There are several options to consider depending on your data set, BI requirements, and MongoDB server version. If you just need to read data for reports, there are more options than if you want to write data as well (eg. for a map/reduce operation). MongoDB 2.2 also introduces some very useful features and improvements as noted below.
In general, use of a replica set configuration will be extremely helpful for administrative purposes as this enables a full copy of your data set to be available without disrupting your primary MongoDB server. For larger data sets and horizontal write scaling, MongoDB's sharding feature can also be used in conjunction with any of the suggestions below.
Before going down the path of separating your BI data, it would be worth determining what the actual impact is by testing in a staging environment.
The following approaches are roughly in order of isolation from your production environment:
With replica sets you can use read preferences to direct queries to appropriate servers. In versions of MongoDB prior to 2.2 the general read preferences were limited to reading from a primary or allowing reads from non-hidden secondaries with "slaveOK" (equivalent to "secondaryPreferred"). In MongoDB 2.2 there are some additional read preferences including "secondary" (read from secondary if available, otherwise error); "primary preferred" (read from primary if available .. otherwise a secondary); and "nearest" (read from nearest primary or secondary node based on network latency). The read preferences in MongoDB 2.2 can be used in conjunction with tag sets to provide even more granular control over directing queries to servers in a replica set or sharded cluster.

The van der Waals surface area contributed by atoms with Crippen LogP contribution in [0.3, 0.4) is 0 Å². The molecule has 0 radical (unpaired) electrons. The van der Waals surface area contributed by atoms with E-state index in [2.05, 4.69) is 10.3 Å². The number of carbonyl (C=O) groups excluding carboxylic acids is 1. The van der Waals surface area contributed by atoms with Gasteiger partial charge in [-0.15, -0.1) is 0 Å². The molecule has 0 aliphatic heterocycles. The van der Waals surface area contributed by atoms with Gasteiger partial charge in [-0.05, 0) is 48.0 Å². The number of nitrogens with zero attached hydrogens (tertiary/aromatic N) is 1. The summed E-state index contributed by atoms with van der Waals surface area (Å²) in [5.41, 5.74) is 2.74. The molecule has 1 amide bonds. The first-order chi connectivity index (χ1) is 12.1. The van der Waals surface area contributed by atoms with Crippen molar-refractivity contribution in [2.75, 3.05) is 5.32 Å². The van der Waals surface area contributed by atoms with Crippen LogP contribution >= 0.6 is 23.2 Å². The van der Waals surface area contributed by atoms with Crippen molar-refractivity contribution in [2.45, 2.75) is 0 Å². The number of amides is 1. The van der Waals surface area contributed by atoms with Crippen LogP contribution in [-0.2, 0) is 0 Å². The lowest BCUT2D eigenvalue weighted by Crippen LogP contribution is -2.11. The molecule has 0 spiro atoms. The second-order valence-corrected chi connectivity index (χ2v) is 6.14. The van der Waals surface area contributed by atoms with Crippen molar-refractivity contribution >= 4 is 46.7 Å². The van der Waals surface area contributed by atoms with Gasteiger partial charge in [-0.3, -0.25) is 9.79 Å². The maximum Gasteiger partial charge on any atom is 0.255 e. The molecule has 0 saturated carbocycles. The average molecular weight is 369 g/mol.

For MongoDB 1.8 and higher, you can use replica sets with a hidden secondary node. A hidden node will not be advertised to clients connecting to the replica set normally, but can be connected to directly for report generation. Note: the hidden node will be a read-only secondary, so this limits the use of some queries. For example, map/reduce requires write access to save to an output collection .. but you could use an inline map/reduce depending on your BI requirements.
MongoDB 2.2 has a database-level write lock (an improvement from prior versions that had a global write lock). If you need to write BI data, you can save this into a separate database to minimize lock contention. You still have to consider the overall resource effect .. for example, processing a significant number of older documents for BI purposes might compete with the caching of latest documents that are being queried by your production application.
If you want to completely separate BI data from the production environment, you could create a separate instance using one of the MongoDB backup strategies. If you have replication enabled, you can create a backup from a secondary in your replica set. Depending on the size of your data set, it will likely be faster to do a snapshot copy of the data (which includes indexes that are already built) rather than a full mongodump/mongorestore cycle.